This week I tried to add a new project collection to our TFS 2010 Beta1 test system. All seemed to be going OK, the settings verified without issue but I got the error TF252005 when it tried to create the associated SharePoint site (on the WSS 3.0 instance on the TFS application tier).

Now unlike TFS 2008 this was not a blocking problem. On 2008 if any team project step failed, such as the team WSS site creation, then the team project was rolled back. It is a really nice feature of 2010 that if there is an error it does try to do as much as it can. So in my case, I ended up with TFS collection with no associated SharePoint site collections, not what I wanted but usable.

The detail of the error I got are shown below:

[10/6/2009 9:35:57 PM][Warning] TF252005: Configuration of SharePoint Products and Technologies failed with the following error: Server was unable to process request. ---> User cannot be found.. Failed to create a path to the SharePoint site. Your account might not have the required permissions to create a sub-site on this server.
[10/6/2009 9:35:57 PM] Servicing step Configure SharePoint Settings passed, with warnings. (ServicingOperation: Install; Step group: Install.TfsSharePoint)
[10/6/2009 9:35:57 PM] Executing servicing step Create Test Management Database. (ServicingOperation: Install; Step group: Install.TfsTestManagement)

So the question was ‘what user could it not find?’

Upon further investigation I found that I could not give users rights on any of the previously created SharePoint sites on this WSS instance. The SharePoint People Picker said it could not find users or groups for the domain user accounts I entered. Also I noticed that if I entered the central admin it said that all my site administrators’ accounts were invalid (all underlined red in the configuration form). Basically it seemed my WSS instance could not find the domain controller.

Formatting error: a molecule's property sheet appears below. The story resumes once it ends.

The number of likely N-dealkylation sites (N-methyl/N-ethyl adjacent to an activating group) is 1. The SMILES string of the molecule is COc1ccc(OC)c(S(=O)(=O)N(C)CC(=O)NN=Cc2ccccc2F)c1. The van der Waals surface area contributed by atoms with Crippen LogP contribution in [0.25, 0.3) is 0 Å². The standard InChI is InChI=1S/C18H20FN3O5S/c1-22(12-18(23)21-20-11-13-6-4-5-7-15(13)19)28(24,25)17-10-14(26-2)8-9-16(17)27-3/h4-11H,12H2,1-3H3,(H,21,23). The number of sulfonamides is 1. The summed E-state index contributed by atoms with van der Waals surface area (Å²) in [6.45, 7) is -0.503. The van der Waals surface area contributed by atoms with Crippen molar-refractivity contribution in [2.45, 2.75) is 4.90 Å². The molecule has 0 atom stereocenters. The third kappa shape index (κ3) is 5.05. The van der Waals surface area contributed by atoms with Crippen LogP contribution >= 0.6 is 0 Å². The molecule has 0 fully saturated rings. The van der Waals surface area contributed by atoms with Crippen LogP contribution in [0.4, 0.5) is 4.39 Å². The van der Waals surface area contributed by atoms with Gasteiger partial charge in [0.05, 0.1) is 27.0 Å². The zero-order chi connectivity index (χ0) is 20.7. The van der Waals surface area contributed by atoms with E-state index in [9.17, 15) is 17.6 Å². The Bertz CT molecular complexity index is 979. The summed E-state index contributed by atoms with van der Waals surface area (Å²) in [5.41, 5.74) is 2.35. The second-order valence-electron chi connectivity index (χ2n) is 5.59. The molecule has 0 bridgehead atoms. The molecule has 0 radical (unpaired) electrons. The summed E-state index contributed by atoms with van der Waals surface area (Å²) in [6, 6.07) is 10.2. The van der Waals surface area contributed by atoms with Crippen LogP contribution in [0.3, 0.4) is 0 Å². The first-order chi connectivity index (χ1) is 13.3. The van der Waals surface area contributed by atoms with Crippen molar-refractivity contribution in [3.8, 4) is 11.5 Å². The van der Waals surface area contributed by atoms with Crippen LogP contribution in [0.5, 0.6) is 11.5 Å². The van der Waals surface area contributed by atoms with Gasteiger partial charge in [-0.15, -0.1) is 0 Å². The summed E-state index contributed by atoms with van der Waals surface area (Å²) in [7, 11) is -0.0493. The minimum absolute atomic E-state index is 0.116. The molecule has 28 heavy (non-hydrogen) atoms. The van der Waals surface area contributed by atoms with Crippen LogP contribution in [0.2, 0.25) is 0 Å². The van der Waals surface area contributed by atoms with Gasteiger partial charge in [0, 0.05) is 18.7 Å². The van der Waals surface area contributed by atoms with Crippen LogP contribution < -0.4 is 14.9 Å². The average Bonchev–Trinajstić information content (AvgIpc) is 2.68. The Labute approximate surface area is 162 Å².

I next checked that the Reporting Services instance on the same box, this had no problems resolving accounts, so I knew it was specifically a SharePoint issue.

So an investigation of SharePoint settings started. In the end it was Rik who found the root cause, and it was obvious with hindsight, the authentication provider was unset. Once this was set to Windows for all the zones everything leapt back into life.

The question remains how this setting could have become unset. We did have a domain controller hardware failure last week but I cannot see why this should cause this issue. Anyway at least it is fixed now.

TFS for the small team

Over the weekend Brian Harry posted on this blog about a new ‘Basic’ edition of TFS. This is aimed squarely small team currently using Visual SourceSafe. It will provide version control with work item tracking and can be run on SQLExpress. The key difference for the ‘Standard ‘ edition is that it will not have SharePoint or Reporting Services integration. For far fuller details check the blog post.

I think this is going to be a really interesting addition to TFS. This announcement answers a question I was repeated asked at our TFS2010 event last week, ‘we are a small team with VSS, I want something simple to move us forward, what should I use? TFS seems a bit complex and expensive’ So for me it is well timed and well placed within the marketplace.